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I am making a dataminer which needs to write to around 50 different files every 30 seconds. Each file is around 50kb. This process will run 24/7, 365 days a year. The dataminer is build on Node.js and also has a website (LAMP) running on the same VPS (Debian).

From my understanding this is not very good to be constantly writing to disk all the time.

Do I risk dramatically cutting the life of the disk? Having the whole system quite slow to respond? Or are the 50 files (50kb each) every 30 seconds is nothing to worry about at all?

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up vote 2 down vote accepted

Depends on the situation, but server disks are supposed to be made to run 24/7, and usually are RAIDed so when a drive fails they're replaced. If it 's on a VM (VPS I'm assuming is a virtualized host somewhere) with a host, it's not usually your concern with the drives because you're paying for them to take care of the hardware.

As for the slow response/performance of the drive it depends on the underlying hardware and configuration. If it's a hosted VM somewhere, you won't always have consistent performance unless you're the only guest on the machine. Otherwise you don't know if your neighbors are doing something that will eat resources and bog it down on occasion. You'll not know until you actually do it.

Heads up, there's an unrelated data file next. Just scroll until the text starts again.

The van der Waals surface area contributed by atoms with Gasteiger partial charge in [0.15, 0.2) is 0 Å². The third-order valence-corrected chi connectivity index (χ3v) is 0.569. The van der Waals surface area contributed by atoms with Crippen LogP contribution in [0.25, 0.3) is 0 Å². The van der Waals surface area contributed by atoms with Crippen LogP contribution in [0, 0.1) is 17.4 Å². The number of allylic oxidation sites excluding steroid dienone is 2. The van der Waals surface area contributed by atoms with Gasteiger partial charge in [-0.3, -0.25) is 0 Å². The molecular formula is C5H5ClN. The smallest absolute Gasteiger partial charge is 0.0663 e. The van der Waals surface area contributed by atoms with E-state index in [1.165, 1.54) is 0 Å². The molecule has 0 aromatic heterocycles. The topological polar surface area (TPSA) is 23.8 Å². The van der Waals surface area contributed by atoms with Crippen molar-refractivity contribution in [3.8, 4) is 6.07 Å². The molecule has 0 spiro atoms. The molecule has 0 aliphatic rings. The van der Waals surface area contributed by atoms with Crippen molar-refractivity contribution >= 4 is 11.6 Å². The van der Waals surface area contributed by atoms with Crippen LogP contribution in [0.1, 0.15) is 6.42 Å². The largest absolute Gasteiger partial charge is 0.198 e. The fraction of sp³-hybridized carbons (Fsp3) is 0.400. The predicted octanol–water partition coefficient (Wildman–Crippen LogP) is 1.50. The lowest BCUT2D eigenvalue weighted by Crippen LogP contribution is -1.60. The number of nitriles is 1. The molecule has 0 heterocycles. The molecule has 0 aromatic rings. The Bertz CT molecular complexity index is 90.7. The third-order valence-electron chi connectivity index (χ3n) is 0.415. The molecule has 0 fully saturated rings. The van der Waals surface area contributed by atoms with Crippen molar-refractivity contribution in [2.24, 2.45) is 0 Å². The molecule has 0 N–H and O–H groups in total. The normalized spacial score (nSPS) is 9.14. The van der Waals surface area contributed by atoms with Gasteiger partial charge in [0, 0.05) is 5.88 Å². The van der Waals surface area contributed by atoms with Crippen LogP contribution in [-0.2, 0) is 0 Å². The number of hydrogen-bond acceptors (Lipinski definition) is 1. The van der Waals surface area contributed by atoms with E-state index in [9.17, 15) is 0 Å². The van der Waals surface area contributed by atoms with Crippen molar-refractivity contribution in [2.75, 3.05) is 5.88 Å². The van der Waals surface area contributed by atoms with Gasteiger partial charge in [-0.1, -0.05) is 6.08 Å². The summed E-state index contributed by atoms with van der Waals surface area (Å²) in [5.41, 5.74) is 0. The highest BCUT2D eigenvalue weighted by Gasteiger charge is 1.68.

Practically speaking as long as your system has a lot of memory to cache operations you should be fine as disk operations would just be queued up and executed as the subsystem can get to them.

If you're a developer and run into problems with this, depending on what exactly you're doing (creating new files? appending? searching?) you can re-architect the solution if necessary. Are you querying the data? Maybe you should be looking at putting this into a database that can be scaled as necessary.

I wouldn't think 50 small files in 30 seconds would be a problem as long as your memory is okay, but you won't know until you push your provider in real-world use.

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I am writing to the new files. Actually performance wise it should be fine. I was concerned about shortening the disk life dramatically. Since my VPS is RAIDed I guess I have nothing to worry about. – Denis Pshenov Feb 12 '12 at 18:57
Nope, not as long as the sysadmin is paying attention to it and not running RAID 5. – Bart Silverstrim Feb 12 '12 at 18:59

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